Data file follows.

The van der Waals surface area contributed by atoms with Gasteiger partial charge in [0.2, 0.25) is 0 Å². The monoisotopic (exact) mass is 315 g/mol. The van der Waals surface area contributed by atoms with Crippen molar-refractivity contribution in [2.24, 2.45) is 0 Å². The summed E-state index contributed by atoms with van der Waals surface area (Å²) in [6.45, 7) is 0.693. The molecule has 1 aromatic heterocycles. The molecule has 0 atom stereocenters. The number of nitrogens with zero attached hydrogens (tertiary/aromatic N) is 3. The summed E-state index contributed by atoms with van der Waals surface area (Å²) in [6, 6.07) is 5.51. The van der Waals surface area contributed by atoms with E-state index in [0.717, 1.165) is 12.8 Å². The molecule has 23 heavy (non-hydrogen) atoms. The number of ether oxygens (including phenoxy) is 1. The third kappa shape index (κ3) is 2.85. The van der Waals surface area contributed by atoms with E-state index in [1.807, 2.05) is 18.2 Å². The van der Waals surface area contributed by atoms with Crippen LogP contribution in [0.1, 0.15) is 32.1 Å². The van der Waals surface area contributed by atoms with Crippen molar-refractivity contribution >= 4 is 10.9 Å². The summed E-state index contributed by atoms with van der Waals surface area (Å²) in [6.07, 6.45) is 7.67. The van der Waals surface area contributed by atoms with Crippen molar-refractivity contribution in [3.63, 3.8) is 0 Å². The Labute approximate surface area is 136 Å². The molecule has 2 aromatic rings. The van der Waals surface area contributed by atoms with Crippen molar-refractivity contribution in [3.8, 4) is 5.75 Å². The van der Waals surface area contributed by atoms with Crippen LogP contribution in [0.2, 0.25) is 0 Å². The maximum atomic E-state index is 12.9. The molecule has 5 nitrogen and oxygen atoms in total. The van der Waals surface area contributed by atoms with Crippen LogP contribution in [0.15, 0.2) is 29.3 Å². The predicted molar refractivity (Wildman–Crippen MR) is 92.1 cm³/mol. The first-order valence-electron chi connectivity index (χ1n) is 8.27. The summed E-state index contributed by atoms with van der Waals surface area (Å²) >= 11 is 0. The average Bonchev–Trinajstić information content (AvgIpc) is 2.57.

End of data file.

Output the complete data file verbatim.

The van der Waals surface area contributed by atoms with Gasteiger partial charge in [0.2, 0.25) is 0 Å². The monoisotopic (exact) mass is 315 g/mol. The van der Waals surface area contributed by atoms with Crippen molar-refractivity contribution in [2.24, 2.45) is 0 Å². The summed E-state index contributed by atoms with van der Waals surface area (Å²) in [6.45, 7) is 0.693. The molecule has 1 aromatic heterocycles. The molecule has 0 atom stereocenters. The number of nitrogens with zero attached hydrogens (tertiary/aromatic N) is 3. The summed E-state index contributed by atoms with van der Waals surface area (Å²) in [6, 6.07) is 5.51. The van der Waals surface area contributed by atoms with E-state index in [0.717, 1.165) is 12.8 Å². The molecule has 23 heavy (non-hydrogen) atoms. The number of ether oxygens (including phenoxy) is 1. The third kappa shape index (κ3) is 2.85. The van der Waals surface area contributed by atoms with E-state index in [1.807, 2.05) is 18.2 Å². The van der Waals surface area contributed by atoms with Crippen LogP contribution in [0.1, 0.15) is 32.1 Å². The van der Waals surface area contributed by atoms with Crippen molar-refractivity contribution >= 4 is 10.9 Å². The summed E-state index contributed by atoms with van der Waals surface area (Å²) in [6.07, 6.45) is 7.67. The van der Waals surface area contributed by atoms with Crippen molar-refractivity contribution in [3.63, 3.8) is 0 Å². The Labute approximate surface area is 136 Å². The molecule has 2 aromatic rings. The van der Waals surface area contributed by atoms with Crippen molar-refractivity contribution in [3.8, 4) is 5.75 Å². The van der Waals surface area contributed by atoms with Crippen LogP contribution in [0.2, 0.25) is 0 Å². The maximum atomic E-state index is 12.9. The molecule has 5 nitrogen and oxygen atoms in total. The van der Waals surface area contributed by atoms with Crippen LogP contribution in [0.15, 0.2) is 29.3 Å². The predicted molar refractivity (Wildman–Crippen MR) is 92.1 cm³/mol. The first-order valence-electron chi connectivity index (χ1n) is 8.27. The summed E-state index contributed by atoms with van der Waals surface area (Å²) >= 11 is 0. The average Bonchev–Trinajstić information content (AvgIpc) is 2.57.